Keeping friends was another issue. "It's because I'm so intense and I talk about myself a lot. If I was having a conversation with you and you wanted to say something about yourself, I'd listen to it for a second, and I'd acknowledge it, but then I'd turn it around quickly to talk about myself again and my special interest. It's like when you hear people talk about trains or Harry Potter. My work is my special interest. I talk about it an awful lot - to the extent that it pisses people off.
"I actually had a really good friend but we fell out last year. I rang her up and she said: 'I don't want to be your friend anymore - you're too much hard work.'"
Dooley's seeming insensitivity also led to a fall-out with her younger sister who struggled to forgive her for the way she acted the night their mother took ill and died from a rare heart condition.
Aoife remembers "running around the house in circles" muttering, "Oh my God, oh my God, oh my God" as they waited for the ambulance to arrive. "As we were leaving the house, I said to her: 'I think mam's dead.' I was 22 and she was 15, and she said to me afterwards that I had no right to say that to her.
"After getting my diagnosis, I was talking to Karl about it," Dooley continues, "and he said: 'I think you said that to her because you didn't understand what was going on yourself. I think you were looking for her to help you because you were lost.'"
It sounds as though Karl, a drummer and web developer, is her emotional support. "Yeah," she agrees. "He's my rock. We're best friends - and to put up with me for that long not knowing what was going on… he's amazing."
Dooley was born in Coolock, Dublin, in 1991. Her mother, a flower arranger, was a single parent until she married Aoife's stepfather, an electrician, when her daughter was five. The family moved to Coolock and Aoife's half-sister was born two years later.
After the death of her mother in 2013, Aoife began to spend more time staying at her nana's house. She gets on well with her stepfather now but, at the time, they were at loggerheads. "My dad and my sister had such a good relationship," she says, "and I felt like I was pushed out."
Dooley wanted to experience her own dad-daughter bond so, in 2015, she started searching for her biological father and, after tracking him down, she travelled to Mansfield in the north of England to meet him for the first time.
It soon transpired that he was an alcoholic who "drank three bottles of wine a day", an eccentric who didn't seem to have a filter and, more than anything else, a softie who told her not to hold in her tears like his father had told him.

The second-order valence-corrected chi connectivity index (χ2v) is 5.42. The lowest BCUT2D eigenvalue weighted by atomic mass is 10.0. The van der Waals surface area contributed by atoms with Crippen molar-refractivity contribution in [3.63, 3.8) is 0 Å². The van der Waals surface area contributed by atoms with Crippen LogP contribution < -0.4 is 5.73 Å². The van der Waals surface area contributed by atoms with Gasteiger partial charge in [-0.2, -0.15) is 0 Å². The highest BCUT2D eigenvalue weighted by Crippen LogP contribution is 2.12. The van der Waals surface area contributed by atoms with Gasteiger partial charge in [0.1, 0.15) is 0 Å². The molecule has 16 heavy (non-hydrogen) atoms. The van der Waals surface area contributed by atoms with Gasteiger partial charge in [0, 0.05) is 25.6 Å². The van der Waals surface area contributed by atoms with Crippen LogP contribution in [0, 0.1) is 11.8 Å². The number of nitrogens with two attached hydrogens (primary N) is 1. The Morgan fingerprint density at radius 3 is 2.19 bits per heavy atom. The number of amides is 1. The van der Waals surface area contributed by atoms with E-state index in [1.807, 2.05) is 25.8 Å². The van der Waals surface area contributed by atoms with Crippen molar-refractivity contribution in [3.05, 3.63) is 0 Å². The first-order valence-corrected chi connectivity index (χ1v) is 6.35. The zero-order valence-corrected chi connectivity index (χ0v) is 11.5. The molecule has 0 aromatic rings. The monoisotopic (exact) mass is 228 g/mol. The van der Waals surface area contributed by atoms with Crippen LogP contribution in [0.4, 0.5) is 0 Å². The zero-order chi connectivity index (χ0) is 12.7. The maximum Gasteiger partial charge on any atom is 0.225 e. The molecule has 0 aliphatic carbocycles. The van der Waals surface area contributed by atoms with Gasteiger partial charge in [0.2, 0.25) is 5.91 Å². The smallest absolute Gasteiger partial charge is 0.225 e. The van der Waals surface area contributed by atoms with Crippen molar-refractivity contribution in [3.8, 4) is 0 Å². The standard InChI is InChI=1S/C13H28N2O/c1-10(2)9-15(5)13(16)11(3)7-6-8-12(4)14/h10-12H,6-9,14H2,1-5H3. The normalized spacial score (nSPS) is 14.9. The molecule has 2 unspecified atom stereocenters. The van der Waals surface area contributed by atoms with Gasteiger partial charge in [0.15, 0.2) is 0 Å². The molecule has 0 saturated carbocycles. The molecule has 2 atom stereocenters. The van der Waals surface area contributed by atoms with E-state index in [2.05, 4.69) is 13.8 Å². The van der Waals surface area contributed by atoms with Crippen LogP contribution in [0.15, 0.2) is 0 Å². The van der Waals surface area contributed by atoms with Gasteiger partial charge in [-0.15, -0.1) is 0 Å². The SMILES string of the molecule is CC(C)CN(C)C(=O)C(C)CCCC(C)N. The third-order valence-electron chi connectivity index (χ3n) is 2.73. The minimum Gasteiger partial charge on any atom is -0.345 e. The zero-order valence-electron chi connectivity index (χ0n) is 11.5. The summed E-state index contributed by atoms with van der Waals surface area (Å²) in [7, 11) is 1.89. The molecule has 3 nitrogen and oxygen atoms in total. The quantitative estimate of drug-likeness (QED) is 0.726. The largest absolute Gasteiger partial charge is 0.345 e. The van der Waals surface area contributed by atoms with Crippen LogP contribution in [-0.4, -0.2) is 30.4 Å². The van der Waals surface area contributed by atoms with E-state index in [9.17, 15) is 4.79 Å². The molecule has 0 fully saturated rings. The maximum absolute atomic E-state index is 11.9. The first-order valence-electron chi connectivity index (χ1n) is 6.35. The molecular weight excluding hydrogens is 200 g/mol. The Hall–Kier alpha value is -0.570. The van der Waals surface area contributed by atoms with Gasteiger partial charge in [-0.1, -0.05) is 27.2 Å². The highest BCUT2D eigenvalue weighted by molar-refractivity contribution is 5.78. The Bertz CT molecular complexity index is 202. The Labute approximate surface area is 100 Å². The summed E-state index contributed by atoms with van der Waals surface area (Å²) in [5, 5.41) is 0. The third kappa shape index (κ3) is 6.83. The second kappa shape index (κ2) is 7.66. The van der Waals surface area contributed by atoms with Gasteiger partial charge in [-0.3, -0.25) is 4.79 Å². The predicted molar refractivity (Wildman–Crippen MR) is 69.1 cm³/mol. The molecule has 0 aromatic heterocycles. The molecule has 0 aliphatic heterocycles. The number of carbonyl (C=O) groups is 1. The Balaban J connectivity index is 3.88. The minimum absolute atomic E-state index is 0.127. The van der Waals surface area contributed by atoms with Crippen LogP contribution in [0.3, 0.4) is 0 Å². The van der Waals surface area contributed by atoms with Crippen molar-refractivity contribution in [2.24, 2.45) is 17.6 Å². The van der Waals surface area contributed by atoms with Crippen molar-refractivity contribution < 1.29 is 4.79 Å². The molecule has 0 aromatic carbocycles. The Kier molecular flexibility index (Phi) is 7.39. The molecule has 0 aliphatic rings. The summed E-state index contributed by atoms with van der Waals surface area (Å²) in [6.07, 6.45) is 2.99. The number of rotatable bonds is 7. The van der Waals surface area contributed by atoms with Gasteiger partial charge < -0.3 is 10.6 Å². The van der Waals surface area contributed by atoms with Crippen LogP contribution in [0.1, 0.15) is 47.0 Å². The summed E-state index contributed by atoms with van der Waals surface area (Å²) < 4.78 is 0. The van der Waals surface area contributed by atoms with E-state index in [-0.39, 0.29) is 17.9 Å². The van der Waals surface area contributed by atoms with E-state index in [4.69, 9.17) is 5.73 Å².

They stayed in touch by phone when Dooley returned home but their relationship broke down almost as quickly as it blossomed. "He said something that upset me and I was really hurt by it," she recalls, "and he didn't understand why I was so hurt." She wasn't on speaking terms with her biological father when he died last October. His sister called her to give her the news and the two women grew closer in the months afterwards.
Dooley began to learn about her late father from her aunt's perspective and, during one of these conversations, she found out that he was autistic too. "It makes all the sense in the world because we were so similar," she says. "A lot of autistic people self-medicate so he was using alcohol and I was smoking weed all the time for my anxiety. Little did I know that it was the thing that was actually causing most of my anxiety…"
Dooley has since given up smoking marijuana and, these days, she uses CBD (a legal, non-psychoactive cannabis compound) to calm down her racing mind. "It's great because I can hear everything, literally at the same time, and that can be kind of overwhelming when you're out."
In time she would like to work with an occupational therapist to get some coping strategies for the 'sensory overload' but, for now, she's just happy to know that there is a name for the intense feelings that overwhelm her everyday life.
This is why she struggled with hot weather, noisy places and unfamiliar foods. This is why "velvet, silk and nylon feel like hell" and why she buys the same items of clothing over and over again.
"I like comfortable clothing but some of it would make me look kind of butch. And a lot of people used to ask me if I was gay - even my mam and boyfriend.
"But then I looked up loads of women on the spectrum and they all look like me - their hair is short and they're wearing comfortable clothes. My next show is going to be called, 'I'm Not Gay, I'm Just Autistic'," she laughs.
The comedian says she has spent the past few months researching the traits of autism but the more she learns, the more she realises that not all autism is created equal. Sure, there are common traits but every autistic person has their own unique strengths and differences.
"There's no set manual, so you figure things out as you go," she says. "Or as the saying goes: 'If you've met one person with autism, you've met one person with autism.' I think a lot of creative people are on the spectrum," she adds, "and I think a lot of people don't even realise they're on the spectrum. I can spot it a mile away now. And I've noticed it in a few people I know but I can't really say it because it's not really my place unless they ask me."
So does she think everyone who suspects that they have traits of autism should get a diagnosis?
"I think if it hasn't affected your life drastically, you don't need to get a diagnosis," she says. "But for me, it was necessary to understand who I was. I'm learning things about myself as I go and coming to terms with things that I was sort of ashamed of. I know who I am now," she says with a smile, "and it's such a relief."
The Vodafone Comedy Festival runs at Dublin's Iveagh Gardens from July 26-29, book at vodafonecomedy.com